Money jar with pension label.

Willow Financial Solutions’ independent financial adviser Becky Hammonds looks at the impact of furlough on pensions.

As of March 15, 2021, approximately 11.4 million jobs, from 1.3 million different employers were furloughed or part-time furloughed in the United Kingdom as part of the Government’s job retention scheme.

So, what is the Government doing to protect the pensions of furloughed staff?

The Government is covering 80 per cent of salaries up to £2,500 a month – equivalent to the UK average wage of £30,000 a year – until the end of September.

Its Job Retention Scheme also replaces a 3 per cent employer contribution into staff pension pots on earnings between £520 and £2,500 a month.

The Government will only pay the auto enrolment minimum employer pension contribution, 3 per cent on the 80 per cent or £2,500 per month if lower, of the employee’s regular monthly wage.

No commission, fees or bonuses are included. If the employer pays more than this, the Job Retention Scheme only covers 3 per cent of the furloughed salary as an employer contribution.

Unless you are told otherwise, your own pension contributions and your employer’s contribution will continue at the current percentage but will be based on the amount you are paid while on furlough rather than your normal salary.

Your pension plan may give you the option to reduce or suspend your contributions, or to opt out of the plan altogether.

But think carefully before taking any of these options as they could have a sizeable impact on the value of your pension savings when you come to retire.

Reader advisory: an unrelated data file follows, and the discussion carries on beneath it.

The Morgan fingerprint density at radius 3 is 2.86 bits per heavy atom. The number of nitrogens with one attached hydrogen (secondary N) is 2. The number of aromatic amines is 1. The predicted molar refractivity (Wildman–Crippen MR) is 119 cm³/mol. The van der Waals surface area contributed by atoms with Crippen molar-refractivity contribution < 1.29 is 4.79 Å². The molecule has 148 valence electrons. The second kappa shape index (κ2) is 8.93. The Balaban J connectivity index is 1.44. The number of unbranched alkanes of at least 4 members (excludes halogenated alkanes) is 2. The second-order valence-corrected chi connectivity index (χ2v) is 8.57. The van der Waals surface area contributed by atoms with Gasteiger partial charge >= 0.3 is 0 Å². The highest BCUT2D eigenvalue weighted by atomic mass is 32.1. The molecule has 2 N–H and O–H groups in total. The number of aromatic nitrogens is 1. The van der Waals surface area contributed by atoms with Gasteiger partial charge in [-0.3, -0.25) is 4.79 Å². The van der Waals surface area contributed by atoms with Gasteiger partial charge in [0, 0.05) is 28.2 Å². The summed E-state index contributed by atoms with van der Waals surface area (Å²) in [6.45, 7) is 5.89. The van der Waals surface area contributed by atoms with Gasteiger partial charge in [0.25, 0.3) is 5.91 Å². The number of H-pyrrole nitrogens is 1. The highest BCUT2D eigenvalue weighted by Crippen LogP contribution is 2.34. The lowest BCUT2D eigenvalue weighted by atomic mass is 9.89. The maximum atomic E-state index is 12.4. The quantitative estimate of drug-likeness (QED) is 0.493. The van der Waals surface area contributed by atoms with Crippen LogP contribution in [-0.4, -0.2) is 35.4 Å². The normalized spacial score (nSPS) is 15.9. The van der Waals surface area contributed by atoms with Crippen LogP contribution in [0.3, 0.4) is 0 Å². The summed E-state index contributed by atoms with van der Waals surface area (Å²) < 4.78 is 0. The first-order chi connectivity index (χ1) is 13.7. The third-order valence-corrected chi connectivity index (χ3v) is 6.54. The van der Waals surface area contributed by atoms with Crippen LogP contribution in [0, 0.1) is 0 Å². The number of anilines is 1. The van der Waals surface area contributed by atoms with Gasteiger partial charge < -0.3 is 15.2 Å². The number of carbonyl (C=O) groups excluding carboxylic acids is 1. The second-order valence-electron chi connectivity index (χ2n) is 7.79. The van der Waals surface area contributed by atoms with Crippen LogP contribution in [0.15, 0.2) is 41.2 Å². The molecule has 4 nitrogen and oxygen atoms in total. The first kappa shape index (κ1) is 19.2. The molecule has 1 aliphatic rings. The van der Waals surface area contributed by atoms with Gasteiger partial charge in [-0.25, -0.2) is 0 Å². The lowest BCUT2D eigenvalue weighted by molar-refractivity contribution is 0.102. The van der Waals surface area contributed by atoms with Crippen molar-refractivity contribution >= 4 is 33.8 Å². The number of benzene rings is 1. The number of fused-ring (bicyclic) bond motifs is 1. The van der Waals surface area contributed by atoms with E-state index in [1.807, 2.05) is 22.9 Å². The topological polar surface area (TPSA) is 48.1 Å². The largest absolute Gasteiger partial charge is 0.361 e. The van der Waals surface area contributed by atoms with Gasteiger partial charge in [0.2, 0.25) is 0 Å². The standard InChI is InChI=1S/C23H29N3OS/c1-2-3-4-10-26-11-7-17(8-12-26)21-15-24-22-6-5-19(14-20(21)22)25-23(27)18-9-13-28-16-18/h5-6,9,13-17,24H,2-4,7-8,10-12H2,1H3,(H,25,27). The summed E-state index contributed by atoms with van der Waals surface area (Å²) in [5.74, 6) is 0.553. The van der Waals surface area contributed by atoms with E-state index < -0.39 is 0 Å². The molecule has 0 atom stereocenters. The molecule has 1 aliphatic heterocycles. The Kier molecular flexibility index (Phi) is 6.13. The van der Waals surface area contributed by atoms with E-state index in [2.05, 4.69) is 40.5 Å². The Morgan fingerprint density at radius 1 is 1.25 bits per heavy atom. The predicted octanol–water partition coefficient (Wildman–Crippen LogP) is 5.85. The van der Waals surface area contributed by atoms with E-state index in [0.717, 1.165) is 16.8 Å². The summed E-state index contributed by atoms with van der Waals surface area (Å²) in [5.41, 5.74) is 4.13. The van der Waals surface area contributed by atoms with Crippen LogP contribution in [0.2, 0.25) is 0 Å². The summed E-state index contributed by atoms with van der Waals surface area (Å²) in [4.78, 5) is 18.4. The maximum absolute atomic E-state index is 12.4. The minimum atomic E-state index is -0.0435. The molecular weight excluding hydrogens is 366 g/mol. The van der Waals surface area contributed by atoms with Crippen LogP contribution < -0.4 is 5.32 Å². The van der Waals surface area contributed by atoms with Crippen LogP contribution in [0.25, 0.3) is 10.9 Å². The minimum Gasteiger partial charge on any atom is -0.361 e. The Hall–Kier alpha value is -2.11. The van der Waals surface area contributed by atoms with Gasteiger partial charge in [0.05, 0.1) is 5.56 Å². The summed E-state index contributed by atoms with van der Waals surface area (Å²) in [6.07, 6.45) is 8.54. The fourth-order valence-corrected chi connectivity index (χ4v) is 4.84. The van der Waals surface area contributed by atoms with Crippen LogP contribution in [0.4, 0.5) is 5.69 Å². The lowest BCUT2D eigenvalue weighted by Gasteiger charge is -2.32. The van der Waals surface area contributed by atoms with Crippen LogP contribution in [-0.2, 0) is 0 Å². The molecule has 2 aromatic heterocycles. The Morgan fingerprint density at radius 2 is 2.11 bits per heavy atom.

The above applies to defined contribution or ‘pot of money’ pensions, where you build up a fund which is invested for retirement at your own risk. These are now prevalent in the private sector.

What if you are in a final salary or ‘defined benefit’ pension?

These are the most generous and safest pensions available because they provide a guaranteed income for life after retirement.

Few staff are expected to be furloughed in the public sector, either because they are key workers or their wages are publicly funded anyway.

The Government’s announcements on furloughing do not specifically mention defined benefit schemes, so it is unclear what impact furloughing will have on them.

Pensions are a complex area and with so much impacting on finances it is worthwhile securing expert, unbiased advice from an independent financial adviser.

For protection, pensions and investment advice contact Becky Hammonds on 07969 269677 or email